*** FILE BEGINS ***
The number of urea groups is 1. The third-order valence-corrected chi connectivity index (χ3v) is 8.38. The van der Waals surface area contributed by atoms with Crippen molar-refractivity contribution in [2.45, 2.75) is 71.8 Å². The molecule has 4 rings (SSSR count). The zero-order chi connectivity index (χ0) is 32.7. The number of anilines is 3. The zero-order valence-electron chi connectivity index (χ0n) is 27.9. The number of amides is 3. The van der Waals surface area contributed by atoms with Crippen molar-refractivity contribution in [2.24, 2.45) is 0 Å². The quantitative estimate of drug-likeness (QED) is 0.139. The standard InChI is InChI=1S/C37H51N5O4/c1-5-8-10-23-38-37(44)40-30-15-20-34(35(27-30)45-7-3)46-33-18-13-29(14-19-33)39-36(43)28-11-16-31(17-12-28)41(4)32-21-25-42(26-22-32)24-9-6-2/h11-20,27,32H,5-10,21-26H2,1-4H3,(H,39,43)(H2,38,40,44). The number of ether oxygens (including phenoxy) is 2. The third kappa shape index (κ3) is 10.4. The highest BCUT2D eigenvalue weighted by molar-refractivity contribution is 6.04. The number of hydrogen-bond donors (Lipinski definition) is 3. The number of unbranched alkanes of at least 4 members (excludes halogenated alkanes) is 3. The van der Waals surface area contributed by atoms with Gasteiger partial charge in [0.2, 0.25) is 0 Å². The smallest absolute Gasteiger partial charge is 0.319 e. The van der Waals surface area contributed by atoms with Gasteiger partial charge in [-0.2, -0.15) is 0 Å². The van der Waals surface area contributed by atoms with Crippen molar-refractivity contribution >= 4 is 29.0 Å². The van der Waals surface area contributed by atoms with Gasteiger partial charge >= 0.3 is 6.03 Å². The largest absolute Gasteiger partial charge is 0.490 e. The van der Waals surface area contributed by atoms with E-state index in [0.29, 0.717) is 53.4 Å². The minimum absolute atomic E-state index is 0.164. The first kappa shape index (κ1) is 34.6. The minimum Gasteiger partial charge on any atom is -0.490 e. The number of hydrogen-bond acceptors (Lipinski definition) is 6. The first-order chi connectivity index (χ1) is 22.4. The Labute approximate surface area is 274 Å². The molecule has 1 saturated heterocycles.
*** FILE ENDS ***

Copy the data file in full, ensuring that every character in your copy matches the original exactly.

The number of urea groups is 1. The third-order valence-corrected chi connectivity index (χ3v) is 8.38. The van der Waals surface area contributed by atoms with Crippen molar-refractivity contribution in [2.45, 2.75) is 71.8 Å². The molecule has 4 rings (SSSR count). The zero-order chi connectivity index (χ0) is 32.7. The number of anilines is 3. The zero-order valence-electron chi connectivity index (χ0n) is 27.9. The number of amides is 3. The van der Waals surface area contributed by atoms with Crippen molar-refractivity contribution in [2.24, 2.45) is 0 Å². The quantitative estimate of drug-likeness (QED) is 0.139. The standard InChI is InChI=1S/C37H51N5O4/c1-5-8-10-23-38-37(44)40-30-15-20-34(35(27-30)45-7-3)46-33-18-13-29(14-19-33)39-36(43)28-11-16-31(17-12-28)41(4)32-21-25-42(26-22-32)24-9-6-2/h11-20,27,32H,5-10,21-26H2,1-4H3,(H,39,43)(H2,38,40,44). The number of ether oxygens (including phenoxy) is 2. The third kappa shape index (κ3) is 10.4. The highest BCUT2D eigenvalue weighted by molar-refractivity contribution is 6.04. The number of hydrogen-bond donors (Lipinski definition) is 3. The number of unbranched alkanes of at least 4 members (excludes halogenated alkanes) is 3. The van der Waals surface area contributed by atoms with Gasteiger partial charge in [0.2, 0.25) is 0 Å². The smallest absolute Gasteiger partial charge is 0.319 e. The van der Waals surface area contributed by atoms with Gasteiger partial charge in [-0.2, -0.15) is 0 Å². The van der Waals surface area contributed by atoms with Crippen molar-refractivity contribution >= 4 is 29.0 Å². The van der Waals surface area contributed by atoms with Gasteiger partial charge >= 0.3 is 6.03 Å². The largest absolute Gasteiger partial charge is 0.490 e. The van der Waals surface area contributed by atoms with E-state index in [0.29, 0.717) is 53.4 Å². The minimum absolute atomic E-state index is 0.164. The first kappa shape index (κ1) is 34.6. The minimum Gasteiger partial charge on any atom is -0.490 e. The number of hydrogen-bond acceptors (Lipinski definition) is 6. The first-order chi connectivity index (χ1) is 22.4. The Labute approximate surface area is 274 Å². The molecule has 1 saturated heterocycles.